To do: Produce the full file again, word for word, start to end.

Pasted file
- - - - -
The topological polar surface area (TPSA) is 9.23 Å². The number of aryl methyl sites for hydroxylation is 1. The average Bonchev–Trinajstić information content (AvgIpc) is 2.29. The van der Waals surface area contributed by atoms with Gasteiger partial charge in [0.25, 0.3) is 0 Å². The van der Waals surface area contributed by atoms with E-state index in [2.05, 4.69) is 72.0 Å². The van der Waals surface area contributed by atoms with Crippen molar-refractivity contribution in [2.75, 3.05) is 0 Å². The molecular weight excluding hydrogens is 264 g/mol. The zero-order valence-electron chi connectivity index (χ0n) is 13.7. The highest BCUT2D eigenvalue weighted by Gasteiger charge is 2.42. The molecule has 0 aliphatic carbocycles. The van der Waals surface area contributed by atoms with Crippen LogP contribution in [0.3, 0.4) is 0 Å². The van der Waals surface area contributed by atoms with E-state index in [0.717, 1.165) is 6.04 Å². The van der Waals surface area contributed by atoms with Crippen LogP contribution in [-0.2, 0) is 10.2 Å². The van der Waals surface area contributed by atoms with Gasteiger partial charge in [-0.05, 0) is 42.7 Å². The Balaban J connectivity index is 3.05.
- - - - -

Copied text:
The topological polar surface area (TPSA) is 9.23 Å². The number of aryl methyl sites for hydroxylation is 1. The average Bonchev–Trinajstić information content (AvgIpc) is 2.29. The van der Waals surface area contributed by atoms with Gasteiger partial charge in [0.25, 0.3) is 0 Å². The van der Waals surface area contributed by atoms with E-state index in [2.05, 4.69) is 72.0 Å². The van der Waals surface area contributed by atoms with Crippen molar-refractivity contribution in [2.75, 3.05) is 0 Å². The molecular weight excluding hydrogens is 264 g/mol. The zero-order valence-electron chi connectivity index (χ0n) is 13.7. The highest BCUT2D eigenvalue weighted by Gasteiger charge is 2.42. The molecule has 0 aliphatic carbocycles. The van der Waals surface area contributed by atoms with Crippen LogP contribution in [0.3, 0.4) is 0 Å². The van der Waals surface area contributed by atoms with E-state index in [0.717, 1.165) is 6.04 Å². The van der Waals surface area contributed by atoms with Crippen LogP contribution in [-0.2, 0) is 10.2 Å². The van der Waals surface area contributed by atoms with Gasteiger partial charge in [-0.05, 0) is 42.7 Å². The Balaban J connectivity index is 3.05.